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Link to an image of this page  Link to an image of this page  [A6r]

IN AVAROS, VEL QUIBUS ME-
lior conditio ab extraneis offertur.

On the avaricious; or being treated better by strangers.

Delphini insidens unda[1] cerula sulcat Arion[2],
Hocque aures mulcet frenat & ora sono.
Quam sit avari hominis, non tam mens dira ferarum est,
Quique viris rapimur, piscibus eripimur.

Astride a dolphin, Arion cleaves the dark blue waves, and with this song charms the creature’s ears and muzzles its mouth: “The mind of wild beasts is not so savage as that of greedy man. We who are savaged by men are saved by fish”.

Notes:

1.  Later editions have vada not unda.

2.  The crew of the ship on which the celebrated musician Arion was travelling, after robbing him, prepared to throw him overboard. He persuaded them to allow him to play his lyre for the last time. Then, after invoking the gods, he jumped into the sea, whereupon a music-loving dolphin conveyed him to land. See Aulus Gellius, Noctes Atticae 16.19.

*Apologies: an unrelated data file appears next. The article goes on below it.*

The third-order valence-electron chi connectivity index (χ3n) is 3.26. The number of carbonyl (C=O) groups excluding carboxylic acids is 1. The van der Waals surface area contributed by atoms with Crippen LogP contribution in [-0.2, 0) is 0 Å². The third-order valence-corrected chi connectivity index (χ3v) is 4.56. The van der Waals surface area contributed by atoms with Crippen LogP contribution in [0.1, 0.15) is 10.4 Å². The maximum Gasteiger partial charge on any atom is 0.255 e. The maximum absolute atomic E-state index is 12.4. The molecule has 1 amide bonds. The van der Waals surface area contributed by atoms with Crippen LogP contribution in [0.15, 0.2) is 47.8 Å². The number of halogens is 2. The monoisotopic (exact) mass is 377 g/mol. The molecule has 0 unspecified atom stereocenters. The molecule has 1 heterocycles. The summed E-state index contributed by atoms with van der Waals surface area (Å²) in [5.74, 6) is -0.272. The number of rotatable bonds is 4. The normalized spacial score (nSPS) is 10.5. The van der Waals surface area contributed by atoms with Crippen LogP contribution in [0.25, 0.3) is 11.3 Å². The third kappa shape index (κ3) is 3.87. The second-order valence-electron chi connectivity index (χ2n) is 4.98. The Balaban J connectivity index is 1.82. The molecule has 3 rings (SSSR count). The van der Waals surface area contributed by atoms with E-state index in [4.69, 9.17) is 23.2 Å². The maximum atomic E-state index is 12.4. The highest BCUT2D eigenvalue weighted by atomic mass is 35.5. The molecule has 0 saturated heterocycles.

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Amicitia etiam post mortem
durans.[1]

Friendship lasting even beyond death

Arentem senio, nudam quoque frondibus ulmum,
Complexa est viridi vitis opaca coma.[2]
Agnoscitque vices naturae, & grata parenti
Officii reddit mutua iura suo.
Exemploque monet, tales nos quaerere amicos,
Quos neque disiungat foedere summa dies.

A vine shady with green foliage embraced an elm tree that was dried up with age and bare of leaves. The vine recognises the changes wrought by nature and, ever grateful, renders to the one that reared it the duty it owes in return. By the example it offers, the vine tells us to seek friends of such a sort that not even our final day will uncouple them from the bond of friendship.

Link to an image of this page  Link to an image of this page  [C2r]

Amytie durant apres mort.

Au temps que jeune estoit la vigne
Elle fut soustenue de lorme,
(Qui destre ayme se rend bien digne)
A quoy sa vigne fut conforme:
Car au temps quil devint disforme,
Voire mort, sa vigne lembrasse:
Cherchez donc amy de tel forme,
Dont lamour pour mort ne sefface.

Notes:

1.  See Erasmus’ famous variations on this theme in De copia (CWE 24. pp. 354-64).

2.  In ancient Italy young vines were often supported by elm trees. See Vergil, Georgics 1.2.


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